Article 23 (1) Everyone has the right to work, to free choice of employment, to just and favourable conditions of work and to protection against unemployment. 
(2) Everyone, without any discrimination, has the right to equal pay for equal work.
 (3) Everyone who works has the right to just and favourable remuneration ensuring for himself and his family an existence worthy of human dignity, and supplemented, if necessary, by other means of social protection. (4) Everyone has the right to form and to join trade unions for the protection of his interests.
Article 24 Everyone has the right to rest and leisure, including reasonable limitation of working hours and periodic holidays with pay.
Article 25 (1) Everyone has the right to a standard of living adequate for the health and well-being of himself and of his family, including food, clothing, housing and medical care and necessary social services, and the right to security in the event of unemployment, sickness, disability, widowhood, old age or other lack of livelihood in circumstances beyond his control.
(2) Motherhood and childhood are entitled to special care and assistance. All children, whether born in or out of wedlock, shall enjoy the same social protection.
The promise of eco-socialism

Freeing ourselves from the toil of producing unnecessary and harmful commodities would free us to shorten the workday, to enjoy the leisure promised but never delivered by capitalism, to redefine the meaning of the standard of living to connote a way of life that is actually richer, while consuming less. In a society in which we can all easily secure our basic necessities and live comfortably, in which we are all guaranteed employment and a basic income, we can, all of us, realize our fullest potential instead of wasting our lives in mindless drudgery and shopping. Artists can do art instead of advertising. Carpenters like myself can build beautiful, substantial, and aesthetically pleasing housing for people who need it, instead of for the vanity of those who already have too much. Scientists and inventors can build a better world instead of the next iThing or killer drone. Wall Street bankers can abandon their lives of crime and find socially worthwhile work, so they no longer have to be afraid to tell their children what they do all day. We can all build a beautiful world to pass on to our children while leaving space and resources for the wonderful life forms with which we share this amazing blue planet. This is the potential of eco-socialism.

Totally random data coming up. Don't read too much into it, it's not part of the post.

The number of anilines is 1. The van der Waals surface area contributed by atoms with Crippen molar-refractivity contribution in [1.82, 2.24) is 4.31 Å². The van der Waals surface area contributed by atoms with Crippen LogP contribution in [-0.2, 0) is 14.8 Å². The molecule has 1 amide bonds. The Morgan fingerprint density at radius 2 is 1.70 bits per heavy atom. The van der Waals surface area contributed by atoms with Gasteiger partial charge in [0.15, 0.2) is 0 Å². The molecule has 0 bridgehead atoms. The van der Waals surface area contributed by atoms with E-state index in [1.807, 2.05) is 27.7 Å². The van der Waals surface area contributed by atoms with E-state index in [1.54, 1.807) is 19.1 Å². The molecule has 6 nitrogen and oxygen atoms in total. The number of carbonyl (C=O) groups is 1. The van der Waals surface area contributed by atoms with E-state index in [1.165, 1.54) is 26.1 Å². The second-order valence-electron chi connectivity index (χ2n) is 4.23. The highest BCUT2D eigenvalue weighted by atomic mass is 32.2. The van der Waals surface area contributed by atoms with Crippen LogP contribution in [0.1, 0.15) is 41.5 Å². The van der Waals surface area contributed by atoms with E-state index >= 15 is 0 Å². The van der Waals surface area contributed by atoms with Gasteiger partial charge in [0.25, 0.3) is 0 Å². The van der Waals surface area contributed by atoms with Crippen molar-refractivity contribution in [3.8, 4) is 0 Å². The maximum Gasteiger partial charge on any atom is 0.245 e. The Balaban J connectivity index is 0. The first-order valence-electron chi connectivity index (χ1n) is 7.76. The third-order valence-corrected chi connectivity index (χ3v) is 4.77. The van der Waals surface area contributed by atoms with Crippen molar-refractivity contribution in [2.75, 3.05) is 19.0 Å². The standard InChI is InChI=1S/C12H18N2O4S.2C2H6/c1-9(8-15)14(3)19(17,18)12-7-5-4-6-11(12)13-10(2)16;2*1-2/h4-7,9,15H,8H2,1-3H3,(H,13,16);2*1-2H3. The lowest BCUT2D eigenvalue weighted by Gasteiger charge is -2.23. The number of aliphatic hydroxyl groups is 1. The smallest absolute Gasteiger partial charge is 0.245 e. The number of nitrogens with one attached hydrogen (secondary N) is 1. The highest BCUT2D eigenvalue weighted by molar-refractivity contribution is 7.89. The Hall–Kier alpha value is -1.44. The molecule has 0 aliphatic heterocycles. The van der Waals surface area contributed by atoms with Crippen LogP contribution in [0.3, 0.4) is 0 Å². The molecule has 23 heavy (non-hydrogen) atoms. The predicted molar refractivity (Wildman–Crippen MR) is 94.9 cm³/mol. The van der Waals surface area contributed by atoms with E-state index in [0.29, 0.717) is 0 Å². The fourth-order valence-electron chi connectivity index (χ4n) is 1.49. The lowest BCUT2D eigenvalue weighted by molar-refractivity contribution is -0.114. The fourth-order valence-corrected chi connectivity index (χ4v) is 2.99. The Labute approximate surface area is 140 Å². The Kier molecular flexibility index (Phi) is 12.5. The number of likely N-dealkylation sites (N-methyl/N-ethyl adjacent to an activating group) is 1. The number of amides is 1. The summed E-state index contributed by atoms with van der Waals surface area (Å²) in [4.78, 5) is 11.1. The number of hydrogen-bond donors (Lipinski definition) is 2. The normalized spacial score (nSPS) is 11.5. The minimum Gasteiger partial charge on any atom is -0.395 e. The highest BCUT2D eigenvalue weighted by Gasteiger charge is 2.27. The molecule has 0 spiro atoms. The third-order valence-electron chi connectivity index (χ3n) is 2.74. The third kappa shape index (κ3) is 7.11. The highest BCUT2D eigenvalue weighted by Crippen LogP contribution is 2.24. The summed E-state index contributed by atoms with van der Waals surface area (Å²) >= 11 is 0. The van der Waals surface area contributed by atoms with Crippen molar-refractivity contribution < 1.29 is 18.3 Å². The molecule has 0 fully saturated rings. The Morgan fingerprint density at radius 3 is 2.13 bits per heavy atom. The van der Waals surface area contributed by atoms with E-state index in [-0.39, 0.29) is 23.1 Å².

6. IMPOSSIBLE? PERHAPS, BUT WHAT’S THE ALTERNATIVE?